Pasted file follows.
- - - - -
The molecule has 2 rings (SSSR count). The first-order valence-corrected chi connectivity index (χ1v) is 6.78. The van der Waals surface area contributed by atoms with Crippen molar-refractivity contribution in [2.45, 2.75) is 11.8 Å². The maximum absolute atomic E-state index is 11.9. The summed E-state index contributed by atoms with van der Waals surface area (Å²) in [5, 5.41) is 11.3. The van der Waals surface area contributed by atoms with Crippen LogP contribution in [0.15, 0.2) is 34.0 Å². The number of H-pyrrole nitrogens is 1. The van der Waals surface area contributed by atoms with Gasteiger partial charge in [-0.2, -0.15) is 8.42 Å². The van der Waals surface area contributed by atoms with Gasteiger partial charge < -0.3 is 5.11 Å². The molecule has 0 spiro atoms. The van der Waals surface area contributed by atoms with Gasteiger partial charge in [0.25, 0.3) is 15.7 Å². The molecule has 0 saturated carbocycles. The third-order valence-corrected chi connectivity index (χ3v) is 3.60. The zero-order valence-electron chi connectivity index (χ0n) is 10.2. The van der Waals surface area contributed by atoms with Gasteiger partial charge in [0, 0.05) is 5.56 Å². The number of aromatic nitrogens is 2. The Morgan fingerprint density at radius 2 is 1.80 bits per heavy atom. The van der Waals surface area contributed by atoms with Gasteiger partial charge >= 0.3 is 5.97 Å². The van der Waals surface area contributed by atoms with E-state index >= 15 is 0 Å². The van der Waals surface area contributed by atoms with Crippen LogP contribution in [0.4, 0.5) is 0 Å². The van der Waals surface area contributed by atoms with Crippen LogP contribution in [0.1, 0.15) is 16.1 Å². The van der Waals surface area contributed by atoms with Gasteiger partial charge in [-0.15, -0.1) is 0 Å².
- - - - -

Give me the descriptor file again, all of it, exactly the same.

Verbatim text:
The molecule has 2 rings (SSSR count). The first-order valence-corrected chi connectivity index (χ1v) is 6.78. The van der Waals surface area contributed by atoms with Crippen molar-refractivity contribution in [2.45, 2.75) is 11.8 Å². The maximum absolute atomic E-state index is 11.9. The summed E-state index contributed by atoms with van der Waals surface area (Å²) in [5, 5.41) is 11.3. The van der Waals surface area contributed by atoms with Crippen LogP contribution in [0.15, 0.2) is 34.0 Å². The number of H-pyrrole nitrogens is 1. The van der Waals surface area contributed by atoms with Gasteiger partial charge in [-0.2, -0.15) is 8.42 Å². The van der Waals surface area contributed by atoms with Gasteiger partial charge < -0.3 is 5.11 Å². The molecule has 0 spiro atoms. The van der Waals surface area contributed by atoms with Gasteiger partial charge in [0.25, 0.3) is 15.7 Å². The molecule has 0 saturated carbocycles. The third-order valence-corrected chi connectivity index (χ3v) is 3.60. The zero-order valence-electron chi connectivity index (χ0n) is 10.2. The van der Waals surface area contributed by atoms with Gasteiger partial charge in [0, 0.05) is 5.56 Å². The number of aromatic nitrogens is 2. The Morgan fingerprint density at radius 2 is 1.80 bits per heavy atom. The van der Waals surface area contributed by atoms with Gasteiger partial charge >= 0.3 is 5.97 Å². The van der Waals surface area contributed by atoms with E-state index >= 15 is 0 Å². The van der Waals surface area contributed by atoms with Crippen LogP contribution in [0.4, 0.5) is 0 Å². The van der Waals surface area contributed by atoms with Crippen LogP contribution in [0.1, 0.15) is 16.1 Å². The van der Waals surface area contributed by atoms with Gasteiger partial charge in [-0.15, -0.1) is 0 Å².